Phone Photos

 

The whole beauty of smart phones to me is that the camera is always with you!  They should call them smart cameras with a phone because that is the order of importance to me. Just ask my friends and family, I take an annoying amount of photos and that is usually me holding back;   I actually want to take even more!  My daughter calls me a ‘creeper’ because I take photos without people knowing.  But those are sometimes the best ones!  I love candids.  Why not take a ton of photos and just delete them down to the few best ones afterwards?  Here is what I have learned about the photos I like best.

#1 – Natural light is good.  Sunrise and sunset are the best lighting.  Full sun or shade are good as long as the photographer and the subject are in the same lighting.  For example, if you stand in the sun and take a photo of someone in the shade, the photo will be too dark. Indoor lighting often makes the photo yellowish.  Try to turn off as many overhead lights as possible and shoot near a window or with lamp light.

This photo was shot within an hour of sunset.

#2 – Snap immediately , as soon as something you want to capture happens.  It might be your only chance at a spontaneous moment.  But then, if it’s still happening, take shots from different sides of the subject, check what is in the background, make sure your shadow is not in the shot.  Move objects that are distracting in the frame.  Move your phone to take lower angles and higher angles.  Try the flash off and flash on.

First I snapped this photo, which is cute, but the point of the photo was to show we visited a tea shop.  A few years from now I might forget where this was even taken.
For the second photo I went behind and took it. Now we can definitely see we were at a tea shop.

#3 – Sometimes a photo is best if it’s off-center, other times, a close up with no distractions in the background, or maybe backing up to capture more of the surrounding tells the best story .  It’s something to think about as you photograph.  You should  take all of these types of photos at one event.  You wouldn’t want to take all close up photos of a child playing, but you will want some to be close up.  For a few photos you will want to pull back to get the setting, get more of the story.    When in doubt or if you don’t have much time to take the photo, it’s best to take your photo from back a ways, you can always crop it later.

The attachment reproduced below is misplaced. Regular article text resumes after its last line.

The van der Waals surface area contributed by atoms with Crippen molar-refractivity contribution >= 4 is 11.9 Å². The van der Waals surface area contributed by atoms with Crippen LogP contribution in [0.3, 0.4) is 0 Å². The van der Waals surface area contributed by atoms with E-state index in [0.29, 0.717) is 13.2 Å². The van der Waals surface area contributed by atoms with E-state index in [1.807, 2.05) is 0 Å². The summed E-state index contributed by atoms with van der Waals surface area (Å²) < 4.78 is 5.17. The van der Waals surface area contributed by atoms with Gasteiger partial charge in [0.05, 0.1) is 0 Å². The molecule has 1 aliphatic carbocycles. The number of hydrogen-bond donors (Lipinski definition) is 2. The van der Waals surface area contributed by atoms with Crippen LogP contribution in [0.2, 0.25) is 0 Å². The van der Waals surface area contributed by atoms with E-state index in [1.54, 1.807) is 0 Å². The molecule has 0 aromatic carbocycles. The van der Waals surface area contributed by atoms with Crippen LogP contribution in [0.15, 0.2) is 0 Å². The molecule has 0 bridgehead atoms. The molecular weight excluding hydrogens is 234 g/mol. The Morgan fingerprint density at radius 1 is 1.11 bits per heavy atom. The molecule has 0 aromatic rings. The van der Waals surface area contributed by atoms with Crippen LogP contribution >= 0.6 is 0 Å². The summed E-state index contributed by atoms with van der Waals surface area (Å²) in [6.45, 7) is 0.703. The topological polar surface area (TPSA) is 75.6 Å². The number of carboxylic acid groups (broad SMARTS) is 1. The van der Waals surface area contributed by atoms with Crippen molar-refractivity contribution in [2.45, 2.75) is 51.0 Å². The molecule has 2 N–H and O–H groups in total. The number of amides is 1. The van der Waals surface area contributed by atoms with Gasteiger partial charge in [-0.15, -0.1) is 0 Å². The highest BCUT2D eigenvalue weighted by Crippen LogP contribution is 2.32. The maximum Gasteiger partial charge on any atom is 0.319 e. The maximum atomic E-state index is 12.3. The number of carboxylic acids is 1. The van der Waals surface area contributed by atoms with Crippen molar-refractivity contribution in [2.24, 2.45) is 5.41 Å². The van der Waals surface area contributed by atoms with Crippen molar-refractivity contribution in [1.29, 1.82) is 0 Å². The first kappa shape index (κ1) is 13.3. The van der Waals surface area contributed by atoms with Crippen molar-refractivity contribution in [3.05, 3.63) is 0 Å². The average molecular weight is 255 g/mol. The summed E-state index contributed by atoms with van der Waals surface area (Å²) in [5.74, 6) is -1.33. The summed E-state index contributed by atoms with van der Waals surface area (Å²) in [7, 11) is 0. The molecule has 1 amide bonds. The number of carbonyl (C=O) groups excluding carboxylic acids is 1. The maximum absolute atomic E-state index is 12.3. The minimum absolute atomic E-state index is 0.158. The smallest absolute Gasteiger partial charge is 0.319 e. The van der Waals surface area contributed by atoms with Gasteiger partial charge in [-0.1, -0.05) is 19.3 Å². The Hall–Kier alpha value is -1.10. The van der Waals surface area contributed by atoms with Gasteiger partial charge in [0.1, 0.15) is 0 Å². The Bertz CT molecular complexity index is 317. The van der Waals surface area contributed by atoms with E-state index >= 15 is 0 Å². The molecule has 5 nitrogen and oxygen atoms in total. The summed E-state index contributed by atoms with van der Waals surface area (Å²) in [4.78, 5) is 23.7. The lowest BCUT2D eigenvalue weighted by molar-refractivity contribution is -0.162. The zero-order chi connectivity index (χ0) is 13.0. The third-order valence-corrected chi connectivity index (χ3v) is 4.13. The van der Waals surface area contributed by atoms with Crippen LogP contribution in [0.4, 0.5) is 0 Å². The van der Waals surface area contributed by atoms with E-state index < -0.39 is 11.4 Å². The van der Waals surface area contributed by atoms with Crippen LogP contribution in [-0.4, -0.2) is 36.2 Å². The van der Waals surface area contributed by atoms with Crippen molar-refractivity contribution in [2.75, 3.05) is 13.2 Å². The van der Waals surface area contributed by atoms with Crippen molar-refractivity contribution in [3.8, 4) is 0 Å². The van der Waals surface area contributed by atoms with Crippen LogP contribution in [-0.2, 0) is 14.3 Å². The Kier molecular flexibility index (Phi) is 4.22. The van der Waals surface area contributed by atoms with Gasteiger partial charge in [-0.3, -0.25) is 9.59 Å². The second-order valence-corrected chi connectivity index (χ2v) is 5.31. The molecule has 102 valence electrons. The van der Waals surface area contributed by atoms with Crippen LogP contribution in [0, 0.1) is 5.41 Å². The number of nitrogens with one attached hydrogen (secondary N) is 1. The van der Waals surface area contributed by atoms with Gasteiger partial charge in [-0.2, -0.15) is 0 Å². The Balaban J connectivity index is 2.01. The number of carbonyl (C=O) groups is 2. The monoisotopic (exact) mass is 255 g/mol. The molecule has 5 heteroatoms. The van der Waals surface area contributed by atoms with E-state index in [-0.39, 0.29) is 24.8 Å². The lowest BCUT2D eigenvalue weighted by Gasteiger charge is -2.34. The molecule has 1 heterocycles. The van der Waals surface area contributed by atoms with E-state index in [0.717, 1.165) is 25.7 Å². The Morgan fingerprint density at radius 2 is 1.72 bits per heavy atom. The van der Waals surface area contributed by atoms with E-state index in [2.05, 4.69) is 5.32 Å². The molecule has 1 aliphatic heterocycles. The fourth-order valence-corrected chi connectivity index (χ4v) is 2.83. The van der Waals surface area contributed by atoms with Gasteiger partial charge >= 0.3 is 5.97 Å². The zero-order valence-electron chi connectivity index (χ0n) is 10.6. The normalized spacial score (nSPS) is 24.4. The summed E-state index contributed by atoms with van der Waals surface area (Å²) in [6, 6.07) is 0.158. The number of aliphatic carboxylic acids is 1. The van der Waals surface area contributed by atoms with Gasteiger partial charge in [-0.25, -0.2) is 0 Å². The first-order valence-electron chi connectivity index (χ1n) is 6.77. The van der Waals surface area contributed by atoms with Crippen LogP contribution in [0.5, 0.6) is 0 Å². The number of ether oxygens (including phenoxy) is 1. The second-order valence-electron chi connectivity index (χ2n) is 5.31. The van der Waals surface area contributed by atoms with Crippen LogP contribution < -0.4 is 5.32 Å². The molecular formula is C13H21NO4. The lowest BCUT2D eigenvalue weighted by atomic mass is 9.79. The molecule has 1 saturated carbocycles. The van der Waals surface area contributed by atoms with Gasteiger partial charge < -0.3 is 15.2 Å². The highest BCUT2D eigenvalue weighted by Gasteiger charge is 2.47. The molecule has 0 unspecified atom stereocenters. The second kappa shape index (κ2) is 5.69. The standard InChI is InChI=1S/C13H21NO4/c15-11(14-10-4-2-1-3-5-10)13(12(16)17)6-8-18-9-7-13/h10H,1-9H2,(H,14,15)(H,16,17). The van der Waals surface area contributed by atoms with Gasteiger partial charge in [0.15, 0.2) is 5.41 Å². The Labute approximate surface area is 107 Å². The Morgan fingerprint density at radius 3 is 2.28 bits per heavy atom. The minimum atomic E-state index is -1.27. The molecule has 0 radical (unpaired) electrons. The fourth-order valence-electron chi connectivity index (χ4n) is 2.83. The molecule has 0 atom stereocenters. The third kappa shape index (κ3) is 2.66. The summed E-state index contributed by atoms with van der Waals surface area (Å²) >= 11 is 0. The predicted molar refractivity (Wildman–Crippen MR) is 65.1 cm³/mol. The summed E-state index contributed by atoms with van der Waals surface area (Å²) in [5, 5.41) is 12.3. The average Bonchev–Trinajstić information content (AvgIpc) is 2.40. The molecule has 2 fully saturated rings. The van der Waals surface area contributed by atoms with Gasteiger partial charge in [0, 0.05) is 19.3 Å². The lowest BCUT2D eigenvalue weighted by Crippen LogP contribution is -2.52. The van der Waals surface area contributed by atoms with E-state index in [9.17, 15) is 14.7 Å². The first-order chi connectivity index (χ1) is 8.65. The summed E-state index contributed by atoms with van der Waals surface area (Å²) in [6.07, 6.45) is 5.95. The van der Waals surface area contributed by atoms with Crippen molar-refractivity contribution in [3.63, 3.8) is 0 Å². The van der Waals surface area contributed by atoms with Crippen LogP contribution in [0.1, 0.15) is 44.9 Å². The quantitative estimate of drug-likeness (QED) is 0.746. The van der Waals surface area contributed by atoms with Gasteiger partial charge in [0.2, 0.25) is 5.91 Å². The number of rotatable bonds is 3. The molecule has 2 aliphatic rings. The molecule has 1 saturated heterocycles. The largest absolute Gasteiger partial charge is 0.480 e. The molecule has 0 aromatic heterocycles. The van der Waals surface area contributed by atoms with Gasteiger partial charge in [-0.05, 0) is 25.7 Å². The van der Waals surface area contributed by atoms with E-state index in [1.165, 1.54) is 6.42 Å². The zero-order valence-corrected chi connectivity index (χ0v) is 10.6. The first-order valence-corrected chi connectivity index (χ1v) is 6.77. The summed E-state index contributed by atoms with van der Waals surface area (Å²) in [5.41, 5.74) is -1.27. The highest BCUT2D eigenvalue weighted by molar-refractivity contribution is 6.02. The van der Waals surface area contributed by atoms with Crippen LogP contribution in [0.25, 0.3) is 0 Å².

A close up shot to show Brodey’s new rainboots.
Off center sometimes makes a more interesting photo. Still close up since the memory I am capturing is the first time with the new rainboots, splashing in the puddles.
Then a farther out shot to show the yard after the rain.

#4 –  Edit!  Mess around with simple editing like cropping and  lightening.  I almost always lighten a photo just a bit.  It just makes a photo a little crisper.  Watch skin tone if there are people in the photo because sometimes lightening even the tiniest bit will wash someone out;  so in that case, do not lighten.  If you like filters, play around with them, try a photo in black and white or sepia.   You can do that right in the photo app of your phone.  You might want to download a more advanced app like Enlight or PicTapGo.   There are sooo many photo apps, check into them and see which are most comfortable for you.

This is the original photo.
I lightened the photo slightly and cropped out some of the sofa and pajamas because I thought it was too much and distracted from his face. It’s just a personal preference.

What if YOU are the subject in a photo instead of being the photographer?  I always freeze and take the most unflattering pose!  I almost never like a photo of myself when I see one someone has taken of me and here is what I tell myself after it’s too late.  Pull your shoulders back, suck in your stomach and pull your chin forward.  Those are always my biggest critiques of myself.  If the photographer gives you enough warning before the shot, also keep in mind, whatever is closest to the camera will look larger that it is!   A problem with selfies;  whoever takes the photo gets the largest head!  Sitting down is a risky pose because it’s almost impossible for your legs to not look larger.   Look at the person taking the picture as if they didn’t have the camera in front of their face.  Hopefully it is someone you like and it will show on your face.  If it’s not, then picture someone you like!  It will give you a more natural smile, even your eyes will smile.  Its a lot to think about and you probably won’t be about to do all of these things, but every once in a while, especially a group shot, you have a few minutes to run through the checklist!

Or you could just hide behind a sign! 🙂

I like to document everything with a photo.  The things I remember about the past are the things I have photographed .  You see it over and over when you scroll through your photos or look through photo books.  If you post it on Facebook, they randomly show you a photo from one year ago or three years ago and you get to remember all over again.  Your kids will remember childhood moments that you have captured with your camera and if they don’t remember, they will ask you about it and you will  get to tell the story!

This photo was taken on a weekend in Santa Barbara six years ago. When I see this, i am reminded that when Joe took a picture the monkey lunged at him. I see my son next to my husband and I remember we were celebrating his birthday there and he brought two friends along. If not for this photo I might forget some of these details.

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